Hydrostatic Creep Drive makes sense on vehicles that move on a regular basis and must have controlled ground speed.
Faster is better, or so the saying goes. But in some applications, slow and steady is what's really needed. Cotta Transmission Co., Beloit, Wis., has answered that need with their new Hydrostatic Motor Creep Drive. The new transmission is designed to be installed between a vehicle's main transmission and drive, allowing it to creep along at the slow speeds required in a wide variety of work applications.
Once on the job site, the truck operator simply shifts the main transmission into neutral, the creep mode is selected, and a hydrostatic motor rotates the driveline through a reduction gear set in the auxiliary gearbox. This allows precise vehicle speed control down to inches per minute. In addition to speed control, the main transmission is protected, as it is removed from the wear and tear of start-stop operations. When shifted back to the road mode, the gears disengage and do not rotate, so horsepower loss and heat generated from gears churning in the oil — as well as back-driving the hydraulic motor — is eliminated.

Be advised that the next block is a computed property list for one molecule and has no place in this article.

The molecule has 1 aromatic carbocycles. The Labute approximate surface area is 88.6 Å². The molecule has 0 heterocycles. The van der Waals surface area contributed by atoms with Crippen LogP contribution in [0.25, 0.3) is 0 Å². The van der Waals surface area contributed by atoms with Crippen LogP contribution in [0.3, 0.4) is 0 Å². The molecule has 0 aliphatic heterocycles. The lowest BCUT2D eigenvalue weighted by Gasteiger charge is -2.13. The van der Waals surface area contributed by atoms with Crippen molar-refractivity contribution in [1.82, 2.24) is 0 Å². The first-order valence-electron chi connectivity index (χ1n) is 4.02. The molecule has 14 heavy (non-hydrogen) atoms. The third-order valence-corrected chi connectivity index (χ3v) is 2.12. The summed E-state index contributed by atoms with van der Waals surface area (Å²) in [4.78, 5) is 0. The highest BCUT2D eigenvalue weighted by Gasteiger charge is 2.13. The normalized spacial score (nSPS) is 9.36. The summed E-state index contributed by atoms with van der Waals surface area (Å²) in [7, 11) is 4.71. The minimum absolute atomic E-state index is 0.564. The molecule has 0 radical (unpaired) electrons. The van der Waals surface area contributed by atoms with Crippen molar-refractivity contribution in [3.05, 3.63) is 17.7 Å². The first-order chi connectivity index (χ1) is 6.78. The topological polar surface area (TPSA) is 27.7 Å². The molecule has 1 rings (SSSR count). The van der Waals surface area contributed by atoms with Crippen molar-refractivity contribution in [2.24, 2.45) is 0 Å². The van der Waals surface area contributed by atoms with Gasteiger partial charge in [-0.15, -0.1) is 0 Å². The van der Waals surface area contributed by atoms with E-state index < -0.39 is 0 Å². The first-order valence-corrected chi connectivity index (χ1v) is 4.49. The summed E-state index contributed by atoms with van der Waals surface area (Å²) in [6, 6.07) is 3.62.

Applications include cement trucks (to allow chute discharge control remotely from the back, rather than the front of a ready mix truck), and posthole digging for highway safety railings, where back-driving through a vehicle's main transmission can cause failures. The drive may also be suitable for highway paint stripers, airplane de-icers, street sweepers, refuse trucks, railroad tie grapple trucks, and even agricultural feed mixers.
The TR2218 current single reduction Creep Drive model has a capacity of 12,500 lb-ft through the shaft, and maximum hydraulic motor torque is 900 lbft. The shift mechanism is an air cylinder-with dog-type clutch. Input and output shaft spline size is 23/4 10.
For more information, contact Cotta Transmission at (608) 368-5634 or visit www.cotta.com.